How to Apply

Students sitting on bench at Wychfield

We welcome you to apply to Trinity Hall, whatever your educational background. Make the most of our advice on this page to ensure you understand everything you need to do before and during the application process.

Key steps

Applying to Cambridge is a largely standardised process, but there may be some additional steps you need to fulfil to apply to the course or college you want.

  • The core elements of the application process are:
  • UCAS application
  • My Cambridge application
  • written work, pre-interview and at-interview assessments
  • interview
  • teacher reference
  • extenuating circumstances form.

Choosing a course

Take your time to choose the right course. At university, there are a number of subjects you can study that aren’t available at school or college. Think about your strengths, passions and future career ideas to find the right course for you. If you make a good choice for your circumstances, this will shine through on your application form, and will drive you to succeed. Use this video and explore the options on our courses pages.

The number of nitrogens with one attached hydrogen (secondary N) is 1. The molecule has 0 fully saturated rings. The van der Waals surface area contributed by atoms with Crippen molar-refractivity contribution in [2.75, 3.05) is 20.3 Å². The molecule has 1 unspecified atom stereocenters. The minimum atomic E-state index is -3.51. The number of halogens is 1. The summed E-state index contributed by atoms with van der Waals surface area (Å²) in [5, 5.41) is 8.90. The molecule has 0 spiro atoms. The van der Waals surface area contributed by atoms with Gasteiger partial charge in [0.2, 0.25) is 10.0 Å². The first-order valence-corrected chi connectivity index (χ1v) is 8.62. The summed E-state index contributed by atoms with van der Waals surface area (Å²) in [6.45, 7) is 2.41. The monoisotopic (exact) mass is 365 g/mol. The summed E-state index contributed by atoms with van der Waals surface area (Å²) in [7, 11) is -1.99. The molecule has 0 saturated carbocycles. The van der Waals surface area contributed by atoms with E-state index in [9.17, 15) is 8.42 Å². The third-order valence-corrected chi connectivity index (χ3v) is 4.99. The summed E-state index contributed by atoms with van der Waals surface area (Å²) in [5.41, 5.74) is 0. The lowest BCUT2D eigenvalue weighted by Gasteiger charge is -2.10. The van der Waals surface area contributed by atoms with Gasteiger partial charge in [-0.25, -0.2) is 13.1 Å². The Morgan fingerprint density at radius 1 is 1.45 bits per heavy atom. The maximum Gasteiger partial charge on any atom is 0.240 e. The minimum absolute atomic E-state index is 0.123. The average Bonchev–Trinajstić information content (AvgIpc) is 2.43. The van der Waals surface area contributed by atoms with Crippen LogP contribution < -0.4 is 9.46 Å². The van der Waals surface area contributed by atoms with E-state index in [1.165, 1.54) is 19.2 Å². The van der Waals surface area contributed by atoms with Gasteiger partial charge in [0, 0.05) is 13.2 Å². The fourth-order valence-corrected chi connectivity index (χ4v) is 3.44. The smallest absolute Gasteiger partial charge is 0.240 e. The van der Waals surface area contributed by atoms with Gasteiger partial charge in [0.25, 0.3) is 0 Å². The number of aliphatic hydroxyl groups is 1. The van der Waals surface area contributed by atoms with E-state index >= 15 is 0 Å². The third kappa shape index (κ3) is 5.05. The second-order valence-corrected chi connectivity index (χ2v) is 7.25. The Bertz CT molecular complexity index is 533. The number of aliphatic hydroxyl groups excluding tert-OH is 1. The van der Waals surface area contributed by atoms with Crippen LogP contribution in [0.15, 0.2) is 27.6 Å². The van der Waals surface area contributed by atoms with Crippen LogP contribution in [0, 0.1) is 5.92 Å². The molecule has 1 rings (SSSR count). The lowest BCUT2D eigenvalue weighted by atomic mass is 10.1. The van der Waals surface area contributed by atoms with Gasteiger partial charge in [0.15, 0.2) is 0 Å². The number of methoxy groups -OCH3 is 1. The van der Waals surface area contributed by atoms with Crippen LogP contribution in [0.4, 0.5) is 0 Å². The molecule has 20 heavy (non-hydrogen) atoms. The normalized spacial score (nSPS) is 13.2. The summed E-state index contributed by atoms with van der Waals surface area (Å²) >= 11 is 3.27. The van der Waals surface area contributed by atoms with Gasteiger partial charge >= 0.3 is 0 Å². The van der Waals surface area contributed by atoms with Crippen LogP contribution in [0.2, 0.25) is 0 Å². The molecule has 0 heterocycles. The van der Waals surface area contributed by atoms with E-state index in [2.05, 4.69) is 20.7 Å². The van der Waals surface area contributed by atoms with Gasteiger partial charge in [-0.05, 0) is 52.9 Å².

If you have any questions, please don’t hesitate to contact our admissions team at slo@trinhall.cam.ac.uk.

Choosing a college

Your college will become your base and a home-from-home for the duration of your degree. While each college has its own feeling, most students are not disappointed by their choice of college. Consider things such as whether you want a larger or smaller college, and if you’d prefer to be in a particular location. Many applicants wonder if some colleges are easier or harder to get into than others. However, the university’s application process is designed to ensure that this is not the case, and there is sufficient moderation across all colleges that the best applicants are successful regardless of which college they apply to.

Student enjoying a coffee

Personal Statement